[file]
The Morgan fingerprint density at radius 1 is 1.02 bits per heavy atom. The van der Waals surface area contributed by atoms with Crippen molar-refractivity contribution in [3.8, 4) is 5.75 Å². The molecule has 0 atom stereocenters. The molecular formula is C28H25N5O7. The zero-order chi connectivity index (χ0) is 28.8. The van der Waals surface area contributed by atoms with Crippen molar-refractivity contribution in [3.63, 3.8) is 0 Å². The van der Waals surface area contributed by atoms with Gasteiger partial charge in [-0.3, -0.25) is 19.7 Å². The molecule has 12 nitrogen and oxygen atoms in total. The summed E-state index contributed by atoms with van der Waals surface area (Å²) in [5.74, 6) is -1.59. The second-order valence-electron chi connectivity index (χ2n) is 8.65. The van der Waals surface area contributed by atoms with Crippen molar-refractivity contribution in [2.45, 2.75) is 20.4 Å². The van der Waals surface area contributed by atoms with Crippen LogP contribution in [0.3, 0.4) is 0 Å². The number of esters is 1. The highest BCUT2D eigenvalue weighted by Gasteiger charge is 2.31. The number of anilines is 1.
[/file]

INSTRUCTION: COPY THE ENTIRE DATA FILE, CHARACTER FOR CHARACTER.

The Morgan fingerprint density at radius 1 is 1.02 bits per heavy atom. The van der Waals surface area contributed by atoms with Crippen molar-refractivity contribution in [3.8, 4) is 5.75 Å². The molecule has 0 atom stereocenters. The molecular formula is C28H25N5O7. The zero-order chi connectivity index (χ0) is 28.8. The van der Waals surface area contributed by atoms with Crippen molar-refractivity contribution in [3.63, 3.8) is 0 Å². The van der Waals surface area contributed by atoms with Gasteiger partial charge in [-0.3, -0.25) is 19.7 Å². The molecule has 12 nitrogen and oxygen atoms in total. The summed E-state index contributed by atoms with van der Waals surface area (Å²) in [5.74, 6) is -1.59. The second-order valence-electron chi connectivity index (χ2n) is 8.65. The van der Waals surface area contributed by atoms with Crippen molar-refractivity contribution in [2.45, 2.75) is 20.4 Å². The van der Waals surface area contributed by atoms with Crippen LogP contribution in [0.3, 0.4) is 0 Å². The number of esters is 1. The highest BCUT2D eigenvalue weighted by Gasteiger charge is 2.31. The number of anilines is 1.